WritingClaire Holden Rothman
The year 2009 was a breakthrough one for Montreal writer Claire Holden Rothman. The Heart Specialist, her ambitious historical novel, was longlisted for the Scotiabank Giller Prize, named one of Quill & Quire’s 15 most important books of 2009, and readers ke...
Visual ArtsCheryl Braganza
Born in India and having lived in Pakistan, Italy, the United Kingdom and Canada, painter Cheryl Braganza brings her global experiences to the message of optimism that shines through her artwork. A mainly self-taught and prolific artist, Braganza uses brilliant color and textu...
Drawn into the world of dance through the Trojan horse of theatre, Vancouverite Deborah Dunn first arrived in Montreal in the mid-eighties to pursue a truncated degree at Concordia, only to leave again a year later. But when she returned to the city in her early thirties, it w...
Visual ArtsAndrea Szilasi
Whether her subject is de-contextualized body parts floating randomly in space or nudes self-consciously set in nature, visual artist Andrea Szilasi’s creativity stems from the alienation of human anatomy. Born in Montreal in 1964, Szilasi may use photography as th...
The vision behind ELAN’s Recognizing Artists: Enfin Visibles ! project was simple: Artists need to be part of a community, and communities need artists. Quebec is not simple. It is a complex mix of linguistic, geographic and cultural communities. Most of Quebec’s “English-speaking” artists are bilingual, trilingual or multilingual. Many were born in Quebec where their families have lived for generations, while others immigrated here as children or were drawn as adults for a wide variety of reasons. RAEV reveals a surprising diversity of stories.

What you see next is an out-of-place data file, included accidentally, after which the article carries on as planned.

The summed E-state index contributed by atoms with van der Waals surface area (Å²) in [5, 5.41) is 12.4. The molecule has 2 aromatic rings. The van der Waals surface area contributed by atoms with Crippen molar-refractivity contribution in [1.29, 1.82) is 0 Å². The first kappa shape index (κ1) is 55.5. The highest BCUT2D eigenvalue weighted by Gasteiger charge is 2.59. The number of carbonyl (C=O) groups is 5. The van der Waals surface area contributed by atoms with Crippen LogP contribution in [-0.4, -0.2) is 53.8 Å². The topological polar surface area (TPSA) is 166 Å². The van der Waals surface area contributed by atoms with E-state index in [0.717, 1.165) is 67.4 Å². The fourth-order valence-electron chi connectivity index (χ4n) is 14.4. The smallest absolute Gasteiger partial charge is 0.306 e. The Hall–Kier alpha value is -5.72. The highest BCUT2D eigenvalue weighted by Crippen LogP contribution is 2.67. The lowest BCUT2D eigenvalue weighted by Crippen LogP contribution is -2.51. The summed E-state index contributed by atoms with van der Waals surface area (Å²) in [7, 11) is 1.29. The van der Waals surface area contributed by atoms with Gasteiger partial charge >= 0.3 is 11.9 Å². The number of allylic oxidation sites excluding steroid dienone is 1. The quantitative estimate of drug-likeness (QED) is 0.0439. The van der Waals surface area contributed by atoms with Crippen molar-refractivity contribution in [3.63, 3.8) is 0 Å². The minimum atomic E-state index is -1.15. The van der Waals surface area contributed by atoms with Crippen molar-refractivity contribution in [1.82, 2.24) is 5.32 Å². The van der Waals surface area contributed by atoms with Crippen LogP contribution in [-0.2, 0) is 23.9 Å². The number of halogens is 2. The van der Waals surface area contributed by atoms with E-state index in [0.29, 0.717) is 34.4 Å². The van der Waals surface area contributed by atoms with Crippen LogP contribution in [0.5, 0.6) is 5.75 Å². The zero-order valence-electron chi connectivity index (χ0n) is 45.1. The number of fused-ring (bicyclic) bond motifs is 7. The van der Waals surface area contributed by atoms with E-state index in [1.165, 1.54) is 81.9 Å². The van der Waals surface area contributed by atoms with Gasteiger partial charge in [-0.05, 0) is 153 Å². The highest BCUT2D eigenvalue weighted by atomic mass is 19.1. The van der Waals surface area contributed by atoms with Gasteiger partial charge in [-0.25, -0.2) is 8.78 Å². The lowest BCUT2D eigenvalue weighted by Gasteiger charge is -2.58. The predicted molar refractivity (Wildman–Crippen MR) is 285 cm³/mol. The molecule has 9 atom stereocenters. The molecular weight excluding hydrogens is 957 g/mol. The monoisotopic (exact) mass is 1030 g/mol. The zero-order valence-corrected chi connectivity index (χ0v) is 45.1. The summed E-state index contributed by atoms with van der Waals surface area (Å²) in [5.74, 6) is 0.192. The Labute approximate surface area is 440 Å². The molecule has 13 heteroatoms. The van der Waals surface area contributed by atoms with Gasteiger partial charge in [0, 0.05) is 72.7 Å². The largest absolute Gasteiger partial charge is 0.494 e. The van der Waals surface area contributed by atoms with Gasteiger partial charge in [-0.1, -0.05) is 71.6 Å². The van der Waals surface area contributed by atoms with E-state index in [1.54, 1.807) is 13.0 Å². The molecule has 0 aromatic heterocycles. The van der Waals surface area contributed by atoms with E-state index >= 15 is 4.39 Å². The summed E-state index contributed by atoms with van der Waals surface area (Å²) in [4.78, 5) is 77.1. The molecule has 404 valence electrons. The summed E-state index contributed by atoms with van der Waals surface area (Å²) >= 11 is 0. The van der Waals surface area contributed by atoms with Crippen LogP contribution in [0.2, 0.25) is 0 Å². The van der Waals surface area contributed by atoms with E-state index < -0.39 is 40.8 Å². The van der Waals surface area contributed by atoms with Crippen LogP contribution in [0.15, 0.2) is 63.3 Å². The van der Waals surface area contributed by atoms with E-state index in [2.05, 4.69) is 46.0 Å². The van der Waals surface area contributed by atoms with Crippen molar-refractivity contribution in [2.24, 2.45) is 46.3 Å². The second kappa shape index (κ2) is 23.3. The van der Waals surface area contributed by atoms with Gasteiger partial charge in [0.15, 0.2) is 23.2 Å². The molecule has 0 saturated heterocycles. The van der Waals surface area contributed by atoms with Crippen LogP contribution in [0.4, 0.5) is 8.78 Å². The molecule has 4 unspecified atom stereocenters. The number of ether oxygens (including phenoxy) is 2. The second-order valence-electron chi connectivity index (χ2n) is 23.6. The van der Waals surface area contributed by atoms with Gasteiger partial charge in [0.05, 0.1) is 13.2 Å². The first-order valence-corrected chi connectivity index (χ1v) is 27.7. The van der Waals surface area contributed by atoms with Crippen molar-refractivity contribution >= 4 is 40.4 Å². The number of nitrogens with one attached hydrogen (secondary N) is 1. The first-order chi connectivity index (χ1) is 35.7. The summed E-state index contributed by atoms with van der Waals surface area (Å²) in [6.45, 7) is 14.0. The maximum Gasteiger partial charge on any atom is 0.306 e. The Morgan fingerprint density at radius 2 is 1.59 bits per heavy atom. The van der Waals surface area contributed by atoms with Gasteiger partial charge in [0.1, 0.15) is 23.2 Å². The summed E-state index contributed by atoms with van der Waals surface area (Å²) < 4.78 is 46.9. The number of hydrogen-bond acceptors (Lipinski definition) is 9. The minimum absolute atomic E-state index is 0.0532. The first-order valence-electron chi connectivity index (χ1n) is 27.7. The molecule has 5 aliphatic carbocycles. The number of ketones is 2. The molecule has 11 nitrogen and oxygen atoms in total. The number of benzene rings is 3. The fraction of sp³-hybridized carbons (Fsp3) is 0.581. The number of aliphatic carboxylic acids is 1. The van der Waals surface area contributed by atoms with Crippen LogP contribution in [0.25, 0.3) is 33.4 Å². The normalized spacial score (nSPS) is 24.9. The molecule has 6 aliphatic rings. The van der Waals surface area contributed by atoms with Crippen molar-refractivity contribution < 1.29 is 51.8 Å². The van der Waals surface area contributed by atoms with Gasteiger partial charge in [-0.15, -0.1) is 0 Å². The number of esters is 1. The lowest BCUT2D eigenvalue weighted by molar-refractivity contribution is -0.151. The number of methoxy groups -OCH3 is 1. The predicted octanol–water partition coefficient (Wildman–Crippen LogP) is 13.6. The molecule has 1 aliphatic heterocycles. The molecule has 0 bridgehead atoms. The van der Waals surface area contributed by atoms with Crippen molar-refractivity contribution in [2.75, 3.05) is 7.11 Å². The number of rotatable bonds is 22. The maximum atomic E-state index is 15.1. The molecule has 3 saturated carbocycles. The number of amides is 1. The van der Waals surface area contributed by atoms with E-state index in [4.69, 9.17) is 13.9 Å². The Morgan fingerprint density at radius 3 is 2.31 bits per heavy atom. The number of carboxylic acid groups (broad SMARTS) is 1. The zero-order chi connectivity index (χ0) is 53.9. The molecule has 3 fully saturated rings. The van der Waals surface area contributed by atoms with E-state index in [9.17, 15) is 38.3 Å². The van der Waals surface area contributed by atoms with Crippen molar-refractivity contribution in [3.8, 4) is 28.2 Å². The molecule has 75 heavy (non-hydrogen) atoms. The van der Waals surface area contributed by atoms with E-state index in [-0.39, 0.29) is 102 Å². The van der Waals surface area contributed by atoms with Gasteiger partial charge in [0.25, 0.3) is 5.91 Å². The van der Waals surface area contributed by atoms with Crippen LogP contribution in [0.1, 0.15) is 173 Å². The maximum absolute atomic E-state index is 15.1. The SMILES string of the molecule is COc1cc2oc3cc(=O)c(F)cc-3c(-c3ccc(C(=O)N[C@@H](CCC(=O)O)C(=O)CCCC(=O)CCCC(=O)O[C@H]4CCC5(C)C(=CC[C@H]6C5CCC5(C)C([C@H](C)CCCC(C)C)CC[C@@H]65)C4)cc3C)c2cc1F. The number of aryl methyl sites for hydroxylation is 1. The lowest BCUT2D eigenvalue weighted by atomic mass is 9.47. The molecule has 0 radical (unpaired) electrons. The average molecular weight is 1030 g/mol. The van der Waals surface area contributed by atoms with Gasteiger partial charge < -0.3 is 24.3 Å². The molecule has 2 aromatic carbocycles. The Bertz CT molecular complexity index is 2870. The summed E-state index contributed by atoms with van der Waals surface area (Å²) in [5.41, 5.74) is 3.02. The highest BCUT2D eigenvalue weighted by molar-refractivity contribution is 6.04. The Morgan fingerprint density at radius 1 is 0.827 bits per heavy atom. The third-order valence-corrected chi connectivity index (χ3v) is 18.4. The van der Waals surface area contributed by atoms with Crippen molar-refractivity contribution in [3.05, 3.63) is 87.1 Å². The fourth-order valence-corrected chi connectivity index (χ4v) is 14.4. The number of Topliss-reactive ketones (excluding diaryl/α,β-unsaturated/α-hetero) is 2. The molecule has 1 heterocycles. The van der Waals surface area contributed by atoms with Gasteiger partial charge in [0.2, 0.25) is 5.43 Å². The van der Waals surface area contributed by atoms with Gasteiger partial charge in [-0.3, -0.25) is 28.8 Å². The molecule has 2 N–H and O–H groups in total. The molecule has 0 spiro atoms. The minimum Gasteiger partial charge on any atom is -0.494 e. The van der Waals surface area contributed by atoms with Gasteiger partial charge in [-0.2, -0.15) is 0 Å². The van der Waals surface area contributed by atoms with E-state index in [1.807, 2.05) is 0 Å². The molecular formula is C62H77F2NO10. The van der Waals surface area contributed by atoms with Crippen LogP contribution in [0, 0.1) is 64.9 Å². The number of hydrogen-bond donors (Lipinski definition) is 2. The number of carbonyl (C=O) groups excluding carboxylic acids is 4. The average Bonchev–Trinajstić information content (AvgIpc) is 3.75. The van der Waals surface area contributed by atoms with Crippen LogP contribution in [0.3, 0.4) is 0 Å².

Peers and fans proposed more than 1,700 artists for ELAN's RAEV project. The 154 artists selected for this “group portrait” represent multiple artistic disciplines, regions and career stages: from internationally renowned icons to emerging artists creating a buzz in the local scene. These short bios are a snapshot of a much larger artistic community.*
The videoclips show 24 artists at work and ask questions about what it means to be part of a minority community that is also connected to an international linguistic majority. Being a minority/majority within a majority/minority creates unpredictable identities.
These essays place the current artistic renaissance in a historical context, outlining major characters, events and previously undocumented stories. The interactive format invites readers to enrich the content by adding their own anecdotes and personal memories.
*Note: The RAEV project features living artists but in the future we will be adding a section to honour the memory of artists from past generations.